Ira Chernus  


If you were planning a war, would you tell your enemy months in advance when you plan to launch the attack? That is just what the Bush administration did last week. Bush advisors were all over Washington, leaking the new that the drive to oust Saddam Hussein will start in May or June.

They know the advance warning poses no risk. Whatever preparations the Iraqis make, the so-called war will probably be a rout. The Iraqi military turned out to be a pushover in the 1991 Persian Gulf war. After a decade of bombing and sanctions, the Iraqis are now much weaker.

Still, why the advance notice with trumpets blaring? Perhaps the Bushies are just building up public enthusiasm for the next battle. Perhaps they want to distract the public from the embarrassments of Enron. In addition, the stories about war in May or June are certainly trial balloons to test public opinion.

The president's approval ratings remain high, despite a sinking economy and rising scandal. So the Bushies probably figure that the U.S. public will happily enlist in another war against Saddam, the dictator we love to hate. It is foreign opinion, especially in Europe, that they are testing. European leaders are getting pissed off about the U.S. going to war "gung-ho and alone" (as one foreign headline put it).

The Europeans know that the U.S. excuses for war against Iraq are largely bogus. There is no serious evidence to show Iraqi support for Al-Qaida. The so-called evidence came from an Iraqi dissident leader, Ahmed Chalabi, long known for giving U.S. officials false information to promote his own interests. In return, the Bushies have declared Chalabi the figurehead leader of a largely fictional "united" Iraqi opposition.

What about all those weapons of mass destruction, which Iraq supposedly refuses to let us inspect? UN inspectors years ago declared the Iraqi nuclear program at least 90% dismantled. Today, Iraq is cooperating fully with inspections of their nuclear program by the International Atomic Energy Agency. The head of the IAEA inspection team recently said: ``During our inspection, representatives from the Iraqi Atomic Energy commission were present for the whole time and all help that is necessary to perform the inspections was provided by Iraqi authorities.''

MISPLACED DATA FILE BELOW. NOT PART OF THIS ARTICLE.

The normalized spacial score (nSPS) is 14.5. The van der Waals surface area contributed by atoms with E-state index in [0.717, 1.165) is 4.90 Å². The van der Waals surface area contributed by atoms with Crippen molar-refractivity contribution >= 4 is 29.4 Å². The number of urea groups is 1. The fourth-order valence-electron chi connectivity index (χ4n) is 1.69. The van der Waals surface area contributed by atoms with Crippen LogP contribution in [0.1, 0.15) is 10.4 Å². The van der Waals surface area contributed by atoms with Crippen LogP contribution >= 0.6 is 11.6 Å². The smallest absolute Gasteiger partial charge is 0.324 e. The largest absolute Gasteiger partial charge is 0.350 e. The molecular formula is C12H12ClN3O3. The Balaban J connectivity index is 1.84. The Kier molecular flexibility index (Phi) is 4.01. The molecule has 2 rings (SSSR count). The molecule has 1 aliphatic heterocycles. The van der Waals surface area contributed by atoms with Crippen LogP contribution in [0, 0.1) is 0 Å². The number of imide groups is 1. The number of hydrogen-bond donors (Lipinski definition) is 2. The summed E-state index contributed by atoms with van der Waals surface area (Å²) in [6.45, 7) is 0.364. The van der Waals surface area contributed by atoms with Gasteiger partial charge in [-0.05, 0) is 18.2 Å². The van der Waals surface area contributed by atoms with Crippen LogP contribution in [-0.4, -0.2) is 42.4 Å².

Meanwhile, Iraq has also indicated willingness to plan the return of another set of inspectors from the United Nations. Scott Ritter, who was once a high-ranking UN inspector in Iraq, points out that there is no evidence Iraq is anywhere close to having nuclear weapons. Recently, he explained why the U.S. may not welcome, but fear, UN inspectors going back into Iraq to look for evidence: "The resumption of serious weapons inspections would, by their very nature, open the door for the eventual lifting of the [economic] sanctions," the chief U.S. weapon for keeping Iraq a third-rate power. War could be one way to avoid the embarrassment of a U.S. veto of resuming UN inspections.

Then there is the question of what happens after Saddam is killed. Before the Persian Gulf war, one State Department official said clearly that the goal was to replace Saddam with another dictator, just as ruthless but friendly to the U.S. No suitable candidate was found. The elder George Bush decided he’d rather have Saddam in power than take his chances on the highly fragmented Iraqi opposition groups. U.S. planners have always feared that a power vacuum in Iraq would strengthen the hand of Iraq’s age-old rival, Iran.

Al Hayat, the Arabic newspaper in London, recently reported that Bush the younger will hand over rule in a post-Saddam Iraq to General Nizar Khazraji, who used to be Saddam’s army chief of staff. Or perhaps it will be the self-serving Chalabi.

The administration's trial balloon, even if meant largely for the Europeans, gives us all a chance to see and affect the future. The Bushies have, in effect, asked us to let them know what we think. It is time to tell them that their excuses for war are bogus, that war means only more suffering for the already devastated people of Iraq, and no prospect of genuine democracy to follow. Tell them you agree with the editor of Germany’s top news magazine: in the Middle East, "too many guns are drawn, too many fingers are on the triggers, and some of them could be on nuclear bombs. This should be the hour of forceful diplomacy," not military invasion.

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